A term that most of my patients that are avid runners throw around from time to time is <em>Shin Splints</em>. I often here the term and dismiss it not fully understanding why they use that term in such a derogatory way. I did a little research and this is what I came up with. The feared shin splints are perceived as a much worse condition than it actually is. I think it got this stigma however, because it is very painful and it WILL prevent you from running and training up to your fullest potential.
Let’s start with anatomy
Usually a shin splint is a strain of a muscle on the front of the lower leg called that tibilais anterior muscle. This muscle attaches to the top of the foot and functions to flex the foot toward the ceiling, so you can imagine that it gets quite the workout during a run (especially a long one). This muscle can in fact become overworked and endure a repetitive overuse injury, which can potentially cause micro-tearing in the muscle and promote scar tissue formation. If this scar tissue gets to be too problematic, it will be felt EVERYTIME you contract that muscle (like during a run). So you see, this can be a very limiting condition and hence the fear in a runners’ eyes when they mention they have the dreaded <em>shin splints</em>.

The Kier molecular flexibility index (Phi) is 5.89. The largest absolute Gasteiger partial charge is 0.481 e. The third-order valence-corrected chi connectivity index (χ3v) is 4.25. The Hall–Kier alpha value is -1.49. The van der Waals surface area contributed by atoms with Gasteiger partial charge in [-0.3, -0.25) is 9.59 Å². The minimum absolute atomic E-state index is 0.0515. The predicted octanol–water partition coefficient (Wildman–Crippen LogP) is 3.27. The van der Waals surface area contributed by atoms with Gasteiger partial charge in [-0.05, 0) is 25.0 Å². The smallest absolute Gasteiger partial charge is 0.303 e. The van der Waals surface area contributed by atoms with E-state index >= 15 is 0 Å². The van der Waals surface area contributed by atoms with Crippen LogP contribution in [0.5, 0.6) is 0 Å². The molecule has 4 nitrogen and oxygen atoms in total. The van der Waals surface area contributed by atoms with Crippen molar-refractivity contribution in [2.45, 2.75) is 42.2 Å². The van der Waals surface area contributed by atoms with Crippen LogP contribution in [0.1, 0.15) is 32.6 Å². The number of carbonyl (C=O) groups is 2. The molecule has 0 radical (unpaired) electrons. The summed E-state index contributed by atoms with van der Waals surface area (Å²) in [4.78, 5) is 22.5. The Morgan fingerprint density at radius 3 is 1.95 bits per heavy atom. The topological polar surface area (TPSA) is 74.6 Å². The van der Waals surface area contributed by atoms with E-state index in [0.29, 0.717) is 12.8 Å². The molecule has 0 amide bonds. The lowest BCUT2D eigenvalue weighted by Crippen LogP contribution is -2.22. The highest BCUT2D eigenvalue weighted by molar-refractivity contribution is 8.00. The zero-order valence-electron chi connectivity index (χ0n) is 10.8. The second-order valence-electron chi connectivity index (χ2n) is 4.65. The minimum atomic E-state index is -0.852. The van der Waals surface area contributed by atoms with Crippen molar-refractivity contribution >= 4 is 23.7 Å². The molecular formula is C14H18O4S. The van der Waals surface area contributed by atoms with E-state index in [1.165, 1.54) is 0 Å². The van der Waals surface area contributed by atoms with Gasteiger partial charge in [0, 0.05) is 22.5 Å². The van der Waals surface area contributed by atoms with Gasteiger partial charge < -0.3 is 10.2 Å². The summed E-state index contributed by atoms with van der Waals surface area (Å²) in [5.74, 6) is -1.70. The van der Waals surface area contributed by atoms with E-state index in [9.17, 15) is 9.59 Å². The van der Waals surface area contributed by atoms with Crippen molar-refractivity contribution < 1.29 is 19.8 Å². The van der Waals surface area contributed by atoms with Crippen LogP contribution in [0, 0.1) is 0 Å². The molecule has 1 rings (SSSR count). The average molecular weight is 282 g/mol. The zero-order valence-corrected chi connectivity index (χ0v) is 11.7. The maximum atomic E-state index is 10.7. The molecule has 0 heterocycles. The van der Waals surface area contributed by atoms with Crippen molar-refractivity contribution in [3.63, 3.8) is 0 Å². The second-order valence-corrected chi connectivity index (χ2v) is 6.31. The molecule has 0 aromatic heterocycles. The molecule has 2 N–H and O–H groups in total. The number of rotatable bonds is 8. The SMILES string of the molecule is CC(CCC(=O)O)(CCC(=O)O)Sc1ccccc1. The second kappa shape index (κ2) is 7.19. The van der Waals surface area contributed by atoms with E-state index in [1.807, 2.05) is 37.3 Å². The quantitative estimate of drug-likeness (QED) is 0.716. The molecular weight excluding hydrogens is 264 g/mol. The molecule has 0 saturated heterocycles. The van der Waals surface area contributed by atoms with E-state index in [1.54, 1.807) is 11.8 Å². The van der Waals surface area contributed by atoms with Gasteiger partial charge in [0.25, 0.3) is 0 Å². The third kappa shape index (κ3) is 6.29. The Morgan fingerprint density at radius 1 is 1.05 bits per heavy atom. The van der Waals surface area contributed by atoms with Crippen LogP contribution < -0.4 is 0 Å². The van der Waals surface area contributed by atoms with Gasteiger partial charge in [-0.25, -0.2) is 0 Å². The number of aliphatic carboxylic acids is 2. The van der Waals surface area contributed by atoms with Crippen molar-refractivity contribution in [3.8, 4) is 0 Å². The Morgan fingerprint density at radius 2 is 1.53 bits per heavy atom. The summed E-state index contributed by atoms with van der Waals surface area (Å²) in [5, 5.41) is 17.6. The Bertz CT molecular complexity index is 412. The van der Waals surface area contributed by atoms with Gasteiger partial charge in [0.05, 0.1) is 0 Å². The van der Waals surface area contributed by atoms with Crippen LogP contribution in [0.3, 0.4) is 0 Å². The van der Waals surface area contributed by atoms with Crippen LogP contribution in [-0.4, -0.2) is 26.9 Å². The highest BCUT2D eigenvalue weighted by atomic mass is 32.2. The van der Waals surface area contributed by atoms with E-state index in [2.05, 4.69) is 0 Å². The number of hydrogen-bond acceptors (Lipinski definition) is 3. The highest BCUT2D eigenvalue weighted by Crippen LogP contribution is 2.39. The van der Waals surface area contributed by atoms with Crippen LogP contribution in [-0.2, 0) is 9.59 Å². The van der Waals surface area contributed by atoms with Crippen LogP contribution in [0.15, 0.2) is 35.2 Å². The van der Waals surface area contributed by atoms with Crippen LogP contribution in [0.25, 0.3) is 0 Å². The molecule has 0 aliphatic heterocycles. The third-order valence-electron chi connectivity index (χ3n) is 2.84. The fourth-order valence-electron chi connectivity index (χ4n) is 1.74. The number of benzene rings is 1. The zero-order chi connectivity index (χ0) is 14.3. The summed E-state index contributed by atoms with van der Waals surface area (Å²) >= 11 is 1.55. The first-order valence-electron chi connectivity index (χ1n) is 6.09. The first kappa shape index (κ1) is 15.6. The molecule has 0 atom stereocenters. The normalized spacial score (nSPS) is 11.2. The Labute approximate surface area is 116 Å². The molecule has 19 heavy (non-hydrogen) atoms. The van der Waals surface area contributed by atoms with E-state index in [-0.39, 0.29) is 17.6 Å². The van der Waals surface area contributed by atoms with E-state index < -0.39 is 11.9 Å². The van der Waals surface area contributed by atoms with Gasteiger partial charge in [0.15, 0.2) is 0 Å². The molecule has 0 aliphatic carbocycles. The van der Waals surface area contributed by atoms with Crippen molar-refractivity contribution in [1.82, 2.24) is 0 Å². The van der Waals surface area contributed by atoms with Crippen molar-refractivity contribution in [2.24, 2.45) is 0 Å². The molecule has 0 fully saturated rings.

The good news
Shin splints, whether they are mild, moderate, or severe respond extremely well to Active Release Technique (ART). Although a painful procedure with very angry shin splints, significant difference is noticeable after the first few sessions. And if this is a matter that needs imaging and more aggressive care, I can get you to the proper practitioner. There is no reason why you should let shin splints get in the way of your recreation or training. Get your shin pain evaluated before it really affects your activities.
I’m here to help.